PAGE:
Please start now for quarter 3.
WordEngine: (All classes) Any WordEngine study you do now will contribute to your quarter 3 grade.
Extensive Reading: (Lit & CS classes) Any reading you do now can help your quarter 3 grade. Also note that the library now has ebooks that you can access via the Nanzan library website. Also, consider joining XReading.com.
Listening practice: (OC & CS classes) Please look through and try as many of the websites listed on the listening page.
Thanks to the three students who have asked about this. I didn’t know that this year the system is so different. Last year, WordEngine was an app to download, and a card to buy for students who don’t have their own credit cards. This year, I was told in an email in early March that the system is different and works on all smartphones, tablets and computers. They did not say that there is no smartphone app for iOS or Android anymore. The steps:
- In your web browser (Safari, Chrome, Firefox, Brave, etc)
- Type wordengine.jp, press “Go” or “Enter”. You should arrive at http://www.wordengine.jp/go/ and,
- Bookmark it, or Add to Favourites.
Now, just use WordEngine from the website; no app needed. Yay!
Next steps (at home):
- Do V-check (to get your vocabulary size)
- Enter your card code for paid access
- Join the class group
- Study each week, Monday to Saturday at least 150 correct answers each week (about 10 minutes a day)
More information about learning vocabulary, go to Winjeel.Com > English Classes > Vocabulary.
Idioms are used in English all the time. It’s really unfortunate that most modern textbooks don’t include these, so idioms are now kind of like a second vocabulary. So, here is a very simple intro to get you warmed up on Bored Panda, Funny English Idioms by Roisin Hahessy.
English idioms and their meanings, by Roisin Hahessy. From http://www.boredpanda.com/funny-english-idioms-meanings-illustrations-roisin-hahessy/
I know I talk a lot about this, but really, it’s important. Vocabulary is the most central element of language. Some research suggests that university students graduate with less vocabulary than senior high school students. That means, university students probably get lazy, and forget vocabulary. Students need about 8-10,000 words in their head to understand 95% of language. How many English words do you have in your head? Do the WordEngine.jp vocabulary size V-Check here. So, how do you maintain and build your vocabulary? From 2015, some of my classes have been using WordEngine, and from 2017 all my classes are required to use it. Simply because it is the best vocabulary individualised learning management system available.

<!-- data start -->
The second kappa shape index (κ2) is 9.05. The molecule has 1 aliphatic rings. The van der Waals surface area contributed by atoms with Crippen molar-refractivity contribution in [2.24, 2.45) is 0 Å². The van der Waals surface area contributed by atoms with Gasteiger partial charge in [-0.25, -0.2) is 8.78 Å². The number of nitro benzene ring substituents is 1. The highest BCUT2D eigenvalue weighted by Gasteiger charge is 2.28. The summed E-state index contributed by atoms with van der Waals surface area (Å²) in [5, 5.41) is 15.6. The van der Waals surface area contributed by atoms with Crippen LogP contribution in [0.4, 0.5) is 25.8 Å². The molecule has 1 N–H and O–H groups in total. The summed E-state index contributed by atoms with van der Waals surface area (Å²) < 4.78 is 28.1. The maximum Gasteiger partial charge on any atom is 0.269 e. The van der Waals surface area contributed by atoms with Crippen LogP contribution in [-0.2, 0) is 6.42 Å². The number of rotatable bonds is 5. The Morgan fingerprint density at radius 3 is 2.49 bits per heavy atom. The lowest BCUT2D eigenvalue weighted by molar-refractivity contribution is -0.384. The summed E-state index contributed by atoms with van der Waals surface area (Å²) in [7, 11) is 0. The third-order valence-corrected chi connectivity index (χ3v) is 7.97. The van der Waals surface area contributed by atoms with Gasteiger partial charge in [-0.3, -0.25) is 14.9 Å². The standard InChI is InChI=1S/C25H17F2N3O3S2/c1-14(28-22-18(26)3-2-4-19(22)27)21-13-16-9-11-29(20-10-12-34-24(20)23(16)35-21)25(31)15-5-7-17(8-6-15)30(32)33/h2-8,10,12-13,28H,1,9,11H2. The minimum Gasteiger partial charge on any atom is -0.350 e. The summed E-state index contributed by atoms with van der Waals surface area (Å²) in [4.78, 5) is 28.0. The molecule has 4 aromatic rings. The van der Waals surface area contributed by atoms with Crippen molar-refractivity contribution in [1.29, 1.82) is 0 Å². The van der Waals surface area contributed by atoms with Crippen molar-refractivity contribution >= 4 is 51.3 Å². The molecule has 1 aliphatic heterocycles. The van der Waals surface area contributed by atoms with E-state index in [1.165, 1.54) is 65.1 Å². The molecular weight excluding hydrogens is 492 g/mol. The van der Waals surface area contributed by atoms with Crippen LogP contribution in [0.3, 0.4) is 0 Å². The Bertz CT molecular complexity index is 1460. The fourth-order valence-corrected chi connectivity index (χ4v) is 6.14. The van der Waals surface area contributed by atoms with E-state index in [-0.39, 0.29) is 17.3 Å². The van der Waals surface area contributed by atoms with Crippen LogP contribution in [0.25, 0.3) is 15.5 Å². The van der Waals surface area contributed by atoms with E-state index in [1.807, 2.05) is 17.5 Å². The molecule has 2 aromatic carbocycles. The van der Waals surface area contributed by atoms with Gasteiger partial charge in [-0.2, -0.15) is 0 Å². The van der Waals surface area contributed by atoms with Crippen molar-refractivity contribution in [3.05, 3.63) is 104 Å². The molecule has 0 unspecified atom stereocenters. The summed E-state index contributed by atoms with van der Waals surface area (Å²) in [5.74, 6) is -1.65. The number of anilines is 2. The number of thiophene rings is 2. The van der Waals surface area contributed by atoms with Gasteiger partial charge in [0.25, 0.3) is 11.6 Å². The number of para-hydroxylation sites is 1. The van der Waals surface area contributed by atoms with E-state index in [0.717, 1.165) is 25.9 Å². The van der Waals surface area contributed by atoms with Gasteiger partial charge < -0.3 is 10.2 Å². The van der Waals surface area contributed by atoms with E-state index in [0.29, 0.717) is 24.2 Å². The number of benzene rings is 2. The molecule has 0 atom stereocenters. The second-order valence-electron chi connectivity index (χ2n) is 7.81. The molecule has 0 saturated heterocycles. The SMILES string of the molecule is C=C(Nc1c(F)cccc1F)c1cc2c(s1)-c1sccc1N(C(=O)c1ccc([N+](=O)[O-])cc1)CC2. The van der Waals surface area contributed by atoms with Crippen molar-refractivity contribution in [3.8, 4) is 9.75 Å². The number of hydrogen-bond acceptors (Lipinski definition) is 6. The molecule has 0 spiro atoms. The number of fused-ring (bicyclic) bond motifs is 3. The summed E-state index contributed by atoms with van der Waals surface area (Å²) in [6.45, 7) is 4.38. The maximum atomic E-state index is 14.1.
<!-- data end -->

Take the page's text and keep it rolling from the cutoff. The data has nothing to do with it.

If you don’t use WordEngine, or are learning specific vocabulary, follow this method:
- Get a little notebook
- Put in words (or phrasal verbs or idioms) that are interesting or may be important to you
- Don’t chose boring or un-useful words; you’ll never learn them.
- English major students should be studying about 15 words a week.
- Make note of the meanings (there are usually three or more meanings per word
- Note down the pronunciation
- The Japanese translation
- Part of speech (noun, verb, adjective, adverb, preposition, etc)
- A sample sentence
- A note of where you originally discovered the word or phrasal verb.
- Study the vocabulary everyday
- Study for at least (minimum) 10 minutes each day
- Study anywhere (on the bus, on the train, in the bathtub, in bed, before classes in the morning, during your break at work, anywhere)
- Ask questions to a teacher or competent classmate or friend about words or phrases you have difficulty with.
Attached below are some samples of how to organise your vocabulary notebooks.
Here are some suggestions, Vocabulary Notebooks, and Vocabulary Notebooks II.
Girl studying on her phone. Photo: Lars Ploughmann, CC, https://flic.kr/p/bW33A4.
In less than two weeks my research partner and I will be presenting at the next Japan Associaton of Language Teacher’s annual conference. The topic is Japanese EFL Students’ Listening and Reading Vocabulary, and follow the link for details of time and place. As far as we can tell, we are the first to find a way to directly measure the difference between the lexical access Japanese students have in both visual and aural domains; and there does appear to be a difference. This is a pilot study, and so we are looking forward to hearing from the audience their views about it. So far, we are planning to expand the project and tweek it for another run in April and later years, too… tbc.